- CONTROLLING THE CORNERS
- Classic Performance Products has a new sway
bar kit for
- 1963-72 Chevy trucks that will give your old
truck new character
- By Brian McCormick
Some of you 1963-72 Chevy truck owners may or may not
know it, but the suspension under your truck is actually one of the finest
engineered designs ever created for a truck. The rear sports a lanky pair
of ladder bars, a symbol of traditional GM design in the '60s with progressive
two-stage coil springs mounted in front of the rear axle for a smooth, yet
very stable ride. The basic design of the rear suspension is so successful,
take a peek under a Winston Cup stock car sometime and see just how similar
its setup is to your stock suspension. Up front, Chevrolet gave its trucks
a great independent front suspension which utilizes an upper and lower control
arm with a coil spring centrally located in a frame pocket, and externally
mounted shocks that extend from the lower control arm to the frame.
This too is a very well designed suspension that is again very similar in
the basic concept to what you would find under a Winston Cup stock car.
Of course, all those technical coil spring rates, shock pressure valving
and tire pressures make a stock car's handling characteristics change dramatically
depending upon which way the mechanic turns the wrench or which
spring is installed. It's not in our best interest to
always be wrenching on our truck's chassis or changing spring rates once
a week, so what do we do to gain an edge on performance handling since we
already have a suspension that can be made to stick to any road? The
best way to gather up the banking and rip through a corner like one of stock
car racing's finest is to install a very economical sway bar. The sway bar
is like the backbone to a well performing suspension. It acts as another
valuable chassis tuning tool for stock car mechanics, while it provides
a very affordable means of installing performance for street use.
Now, providing that your truck doesn't have a sway bar (since many
of the trucks of the 1963-72 era didn't come equipped with such accessories),
you are probably well aware of what happens when you attempt to take your
truck into a corner at any speed. Like myself, I'm sure that
you feel like you're going to fall out of the side window. Well my
Chevy friends, that is no more if you install one of Classic Performance
Products' new high-performance sway bars on your truck. Your truck will
be transformed into a totally different vehicle as you attempt a hard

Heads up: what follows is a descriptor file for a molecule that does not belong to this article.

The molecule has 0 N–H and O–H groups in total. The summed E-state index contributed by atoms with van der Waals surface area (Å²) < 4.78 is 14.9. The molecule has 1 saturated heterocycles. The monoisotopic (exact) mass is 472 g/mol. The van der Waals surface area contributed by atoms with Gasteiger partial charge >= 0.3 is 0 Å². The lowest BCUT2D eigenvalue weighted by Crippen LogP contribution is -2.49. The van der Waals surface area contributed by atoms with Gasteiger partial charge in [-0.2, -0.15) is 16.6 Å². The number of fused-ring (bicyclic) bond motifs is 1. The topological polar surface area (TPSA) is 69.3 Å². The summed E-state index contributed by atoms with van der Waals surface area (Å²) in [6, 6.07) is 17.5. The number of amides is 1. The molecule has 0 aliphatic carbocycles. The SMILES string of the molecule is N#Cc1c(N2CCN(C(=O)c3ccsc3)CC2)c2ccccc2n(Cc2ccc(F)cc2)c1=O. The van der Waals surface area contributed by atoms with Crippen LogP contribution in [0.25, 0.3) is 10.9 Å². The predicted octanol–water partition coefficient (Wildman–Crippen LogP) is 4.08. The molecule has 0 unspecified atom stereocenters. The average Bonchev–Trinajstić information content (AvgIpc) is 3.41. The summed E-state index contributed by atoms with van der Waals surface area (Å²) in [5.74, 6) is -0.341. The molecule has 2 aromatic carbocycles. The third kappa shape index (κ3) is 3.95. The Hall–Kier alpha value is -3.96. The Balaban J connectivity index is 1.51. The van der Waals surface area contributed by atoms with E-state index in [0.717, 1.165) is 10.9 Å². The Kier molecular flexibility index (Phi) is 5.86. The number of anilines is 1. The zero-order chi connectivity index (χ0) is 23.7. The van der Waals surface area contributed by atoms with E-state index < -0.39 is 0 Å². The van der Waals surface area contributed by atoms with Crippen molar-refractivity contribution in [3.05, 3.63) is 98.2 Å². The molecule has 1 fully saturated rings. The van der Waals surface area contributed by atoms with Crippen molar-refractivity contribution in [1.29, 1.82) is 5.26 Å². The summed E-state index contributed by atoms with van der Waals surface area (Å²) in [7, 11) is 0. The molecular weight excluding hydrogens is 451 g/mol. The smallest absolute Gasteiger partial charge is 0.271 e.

banking corner and find that your truck wants to rocket
forward while remaining laterally efficient to the road surface, forcing
your suspension to work properly. The difference is like night and
day. You will even notice that your suspension will react slightly
more sporty simply driving down a straight road. Bumps, dips and small potholes
seem to be absorbed better by the suspension with anew sway bar. The
Classic Performance Products' sway bar is thicker than any of the stock
units produced in this time period with an overall diameter of 1.25 inches,
and is constructed from high carbon steel. Using the stock holes in the
control arm, end links with methane bushings are installed to position the
sway bar to work more efficiently than if it is mounted straight to the
control arm. Frame mounting brackets are also provided in the kit
and use the factory holes, two of which must have the factory rivets removed
at the crossmember prior to the installation. From start to finish, it took
one installer only twenty minutes to install the C.P.P. sway bar kit. Did
it ever make a difference! For the money, this is the best suspension mod
you can make to your truck before getting high-tech.
The Classic Performance Products kit comes complete with
a heavy-duty 1.25-inch sway bar, urethane bushings, end links, frame mounting
brackets and grade-eight hardware.
After you have jacked the truck up and properly supported
it with jack-stands, begin by installing the end link through the factory
hole in the control arm as shown.
Holding the end link up, install a urethane bushing first,
then a washer, then the end link steel bushing, then a washer, and finally,
another urethane bushing. If your truck is exceptionally low, the tie-rod
end adjusters on both sides may rub against the sway bar. You can cut the
steel bushing in half or remove it altogether, whichever better solves the
problem for you.
Once you have determined that there is plenty of clearance,
install the sway bar onto the end link, followed by another urethane bushing,
When both sides of the sway bar have been installed onto
the end links, use a spare jack stand to support the sway bar near where
it will eventually be mounted to the frame.
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